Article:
Despite a small survey sample—only 215 out of more than 14,000 subscribers took the time to send back the two-page questionnaire in our Feb. 21 issue—it is clear that readers still believe Canadian Mennonite “should be a primary source of information about Mennonite Church Canada”; 89 percent agree or strongly agree with this sentiment.
God at work in the Church
River levels are changing daily at Camp Assiniboia as the Assiniboine River ebbs and flows around the south and east boundaries of the camp. Unprecedented volumes of water are creating great stresses on the dikes and diversions that lie along the path of this major Manitoba waterway.
All indicators point to the old structures giving way to new ways of being the church, Willard Metzger told the nearly 400 delegates gathered for the 2011 annual church gathering of Mennonite Church Eastern Canada Friday, April 29. “This is the new reality and we really don’t know what it is.”
In order to manage as yearly donations are decreasing, Mennonite Church Canada announced publicly on April 12 that, regrettably, it must reduce expenditures by terminating or altering positions and programs. The announcement comes a month after MC Canada councils met to identify the core responsibilities of the national church, those that are integral to its mission and values.
A public stand for peace, peace between believers and peace with their neighbours all came to the fore during the Mennonite Church Saskatchewan annual delegate sessions last month in North Battleford.
‘Mary With Tears,’ a sculpture of Mary, the mother of Jesus, by Vilius Orvidas, who did most of his work under the Soviet occupation of Lithuania. He died in the early 1990s. Photographed by Jerry Holsopple, a visual and communication arts professor at Eastern Mennonite University, Harrisonburg, Va.
Singing was a significant element of the two-day ‘Mary in Anabaptist Dress’ Conference. Paul Dueck, pastor of Windsor Mennonite Fellowship, Ont., acted as song-leader.
Panelist Irma Fast Dueck of Canadian Mennonite University, Winnipeg, Man., right, said, “We have only a few biblical accounts of Mary. That’s a blessing. We have to use our imaginations to shape our image of Mary that has an Anabaptist-Mennonite sensibility.” The panel included Adam Tice, associate pastor of Hyattsville Mennonite Church, Md., left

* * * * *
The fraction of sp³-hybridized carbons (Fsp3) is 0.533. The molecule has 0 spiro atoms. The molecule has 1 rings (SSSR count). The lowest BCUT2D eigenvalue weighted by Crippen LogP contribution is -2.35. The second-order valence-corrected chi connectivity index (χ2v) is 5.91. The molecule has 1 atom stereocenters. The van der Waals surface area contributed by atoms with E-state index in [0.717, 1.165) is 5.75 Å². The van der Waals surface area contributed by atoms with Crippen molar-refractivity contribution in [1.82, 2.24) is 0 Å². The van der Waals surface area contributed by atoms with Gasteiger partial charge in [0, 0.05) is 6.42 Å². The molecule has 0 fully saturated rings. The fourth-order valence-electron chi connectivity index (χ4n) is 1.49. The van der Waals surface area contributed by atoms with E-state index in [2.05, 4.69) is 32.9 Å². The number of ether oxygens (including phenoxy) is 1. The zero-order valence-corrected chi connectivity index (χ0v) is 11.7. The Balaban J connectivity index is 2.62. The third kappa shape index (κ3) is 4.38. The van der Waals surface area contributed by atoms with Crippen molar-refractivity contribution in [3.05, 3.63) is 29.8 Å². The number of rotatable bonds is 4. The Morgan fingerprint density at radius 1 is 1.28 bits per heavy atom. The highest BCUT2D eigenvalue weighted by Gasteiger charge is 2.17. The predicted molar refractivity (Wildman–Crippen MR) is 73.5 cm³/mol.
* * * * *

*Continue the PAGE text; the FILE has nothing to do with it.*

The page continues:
After two days of singing, discussing, pondering images and praying last month, questions continued to swirl around Mary, the mother of Jesus, and what she might mean for Mennonites and Anabaptists today.
Mennonite Church Canada leaders spent much of their spring leadership assembly last month preparing for a smaller national church structure in the near future.
“We have done all the tweaking we can do to provide sustainable programming within our current income level,” says general secretary Willard Metzger. “The signs are clear.”
Willard Metzger, Mennonite Church Canada general secretary, inspired MC Alberta delegates with the reminder that no matter how difficult things are for the church, “this is not the end; the end belongs to God.” Basing his keynote presentations to the 82nd annual assembly of MC Alberta, held last month at Holyrood Mennonite Church, Edmonton, on Revelation 21, Metzger noted that trends across den
With the theme of “Being a Peace Church,” 88 church leaders and others interested in the topic met at Living Hope Christian Fellowship, Surrey, for the annual Mennonite Church B.C. Leaders, Elders and Deacons (LEAD) conference on Feb. 25.